Merrill died on September 22, 2016. He was 92 years old. He served in the U.S. Navy during World War II, the Korean War and the Vietnam War. He retired from the Navy as a Lieutenant Commander. He was later employed with National Water Lift and was a real estate agent for many years until his retirement. A lifelong resident of Kalamazoo, Merrill was involved in many civic organizations. He also volunteered with the American Red Cross and in that role served on many disaster relief trips.
Bill died on June 8, 2016, at the age of 89. He was a talented basketball player and tennis player in high school (Muskegon, Michigan) and he played tennis for the Hornets at K. He was a lifelong tennis instructor, who worked for Wilson Sporting Goods, the U.S. Naval Academy, and the Dallas Country Club, where he often taught tennis to local sports celebrities from the city’s professional sports franchises (Mavericks, Rangers, and Cowboys), including Hall of Fame Dallas Cowboy football coach Tom Landry, who called Bill “Coach.”
Hobart died on July 11, 2016, in Franklin, Tennessee. He was 89 years old. At K he earned his degree in economics and business. During his career he worked with the Pacific Finance Corporation, Naugahyde Corporation, and Wynn and Graff, Inc. After retiring Hobart enjoyed a painting career for many years, traveling throughout the South attending juried shows. He and his wife, Charlotte, enjoyed traveling, particularly throughout Europe, North America and South Africa. They also visited nearly every state in the United States. Hobart was active in Scouting for most of his life beginning as a member of the Cub Scouts and Boy Scouts and then later serving in adult positions.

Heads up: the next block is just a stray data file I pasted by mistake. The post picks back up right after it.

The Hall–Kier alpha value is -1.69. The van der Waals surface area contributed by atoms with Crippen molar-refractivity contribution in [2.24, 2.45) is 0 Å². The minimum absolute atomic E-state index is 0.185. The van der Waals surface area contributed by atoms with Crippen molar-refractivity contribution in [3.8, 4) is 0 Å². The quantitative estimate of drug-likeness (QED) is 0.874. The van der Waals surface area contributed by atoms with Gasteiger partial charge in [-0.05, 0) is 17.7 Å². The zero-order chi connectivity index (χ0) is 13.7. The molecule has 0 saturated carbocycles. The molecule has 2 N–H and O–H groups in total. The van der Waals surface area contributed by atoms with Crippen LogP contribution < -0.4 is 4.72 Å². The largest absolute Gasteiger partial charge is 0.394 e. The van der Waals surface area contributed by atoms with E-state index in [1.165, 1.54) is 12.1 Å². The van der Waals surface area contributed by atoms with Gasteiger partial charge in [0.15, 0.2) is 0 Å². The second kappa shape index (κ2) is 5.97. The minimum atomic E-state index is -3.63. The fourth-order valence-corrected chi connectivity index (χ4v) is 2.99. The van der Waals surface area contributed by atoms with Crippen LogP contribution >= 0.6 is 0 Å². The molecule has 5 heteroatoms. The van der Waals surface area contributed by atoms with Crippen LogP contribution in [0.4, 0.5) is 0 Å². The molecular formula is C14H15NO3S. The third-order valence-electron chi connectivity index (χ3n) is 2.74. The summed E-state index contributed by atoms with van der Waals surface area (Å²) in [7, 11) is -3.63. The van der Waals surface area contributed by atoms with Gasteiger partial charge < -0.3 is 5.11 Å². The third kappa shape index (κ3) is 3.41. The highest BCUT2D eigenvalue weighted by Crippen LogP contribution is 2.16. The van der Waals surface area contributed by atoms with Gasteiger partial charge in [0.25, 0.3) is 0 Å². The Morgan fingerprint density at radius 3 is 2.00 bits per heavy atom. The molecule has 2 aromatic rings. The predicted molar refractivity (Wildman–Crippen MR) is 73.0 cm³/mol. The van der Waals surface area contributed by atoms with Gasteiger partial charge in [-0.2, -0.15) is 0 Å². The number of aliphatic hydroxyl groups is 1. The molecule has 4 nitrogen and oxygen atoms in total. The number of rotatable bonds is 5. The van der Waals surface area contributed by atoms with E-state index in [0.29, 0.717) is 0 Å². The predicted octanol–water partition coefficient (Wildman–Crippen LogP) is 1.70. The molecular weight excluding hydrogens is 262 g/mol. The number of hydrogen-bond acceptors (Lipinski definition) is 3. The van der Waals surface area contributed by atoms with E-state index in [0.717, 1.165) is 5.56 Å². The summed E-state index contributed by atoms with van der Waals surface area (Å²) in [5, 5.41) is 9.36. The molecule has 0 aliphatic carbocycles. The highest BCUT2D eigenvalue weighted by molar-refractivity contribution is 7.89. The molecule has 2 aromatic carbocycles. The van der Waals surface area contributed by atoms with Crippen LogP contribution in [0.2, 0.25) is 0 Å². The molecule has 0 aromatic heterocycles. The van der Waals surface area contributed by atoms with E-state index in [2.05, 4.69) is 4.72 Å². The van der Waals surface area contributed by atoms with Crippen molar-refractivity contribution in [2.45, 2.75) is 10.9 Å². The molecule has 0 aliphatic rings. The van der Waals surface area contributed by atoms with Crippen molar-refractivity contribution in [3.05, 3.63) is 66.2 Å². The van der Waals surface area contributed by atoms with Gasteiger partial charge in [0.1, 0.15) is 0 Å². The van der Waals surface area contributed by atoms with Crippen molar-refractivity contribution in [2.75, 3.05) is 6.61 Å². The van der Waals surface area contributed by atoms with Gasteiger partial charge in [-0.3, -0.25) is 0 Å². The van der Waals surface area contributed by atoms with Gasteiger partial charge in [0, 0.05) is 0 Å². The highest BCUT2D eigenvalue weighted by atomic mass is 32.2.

Don died on July 31, 2016. He attended K and graduated from the University of Michigan. During a business career that spanned 38 years Don worked as an investment analyst/manager and was subsequently the president of his own management company specializing in benefits administration and association management. Don received national recognition for his management and state legislative achievements from the American Subcontractors Association. He was an avid golfer and bridge player.